Abstract 2097: Acute Ventricular Unloading in Dogs with Chronic Heart Failure: Comparison Between Intra-Aortic Balloon Counterpulsation and Continuous Aortic Flow Augmentation
Background: Continuous aortic flow augmentation (CAFA) therapy provided by the Cancion®system (Orqis Medical, Inc.) for decompensated heart failure (HF)has been shown to effectively unload the left ventricle (LV) in dogs with chronic HF. In the present study, we compared the extent of acute LV unloading elicited by CAFA to that elicited by intra-aortic balloon counterpulsation (IABP) in normotensive dogs with HF produced by multiple sequential intracoronary microembolizations.
Methods: Studies were performed in 6 dogs with HF. Each dog was studied with CAFA and with IABP. Studies were performed one week apart. For each study, therapy with CAFA or IABP was maintained for 4 hours. The Cancion system was positioned using a dual femoral approach configuration with constant pump flow of 250 ml/min thus superimposing an element of continuous flow on existing pulsatile aortic flow. In all dogs and with both devices, LV end-diastolic pressure (LVEDP), LV end-diastolic volume (EDV), LV end-systolic volume (ESV) and LV ejection fraction (EF) were measured at baseline prior to initiating therapy and were repeated at 2 hours and 4 hours after insituting CAFA or IABP.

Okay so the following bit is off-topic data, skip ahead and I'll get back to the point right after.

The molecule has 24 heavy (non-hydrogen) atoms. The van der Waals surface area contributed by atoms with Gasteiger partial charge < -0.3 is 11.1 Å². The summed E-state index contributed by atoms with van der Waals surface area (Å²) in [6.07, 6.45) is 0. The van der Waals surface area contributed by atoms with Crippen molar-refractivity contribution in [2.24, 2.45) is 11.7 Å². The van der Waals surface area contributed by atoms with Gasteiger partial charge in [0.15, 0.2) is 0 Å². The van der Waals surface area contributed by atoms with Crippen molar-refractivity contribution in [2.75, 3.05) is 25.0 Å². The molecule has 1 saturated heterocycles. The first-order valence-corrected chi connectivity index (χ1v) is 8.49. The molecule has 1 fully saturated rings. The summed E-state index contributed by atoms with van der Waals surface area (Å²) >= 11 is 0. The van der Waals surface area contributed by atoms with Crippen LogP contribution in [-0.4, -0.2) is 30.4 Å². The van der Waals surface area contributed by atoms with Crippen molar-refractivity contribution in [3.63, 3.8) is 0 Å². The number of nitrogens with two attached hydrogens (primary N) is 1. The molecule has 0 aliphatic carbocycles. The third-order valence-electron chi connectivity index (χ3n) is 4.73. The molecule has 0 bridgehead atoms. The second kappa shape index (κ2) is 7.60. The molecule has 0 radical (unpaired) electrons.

Results: Data (mean SEM) are shown in the table⇓. Up to 4 hours of IABP had no significant effects on LVEDP, EDV, ESV or EF. In contrast, institution of CAFA for 4 hours significantly decreased LVEDP, EDV and ESV and significantly increased EF.
Conclusions: In normotensive dogs with chronic HF and no epicardial coronary artery disease, acute therapy with IABP for up to 4 hours had no effect on LV unloading defined as a reduction in LV filling pressure and LV size. In the same cohort of dogs, CAFA therapy elicited marked LV unloading. These data indicate that CAFA is superior to IABP in achieving acute LV unloading in the setting of chronic HF not complicated by ongoing myocardial ischemia and/or cardiogenic shock.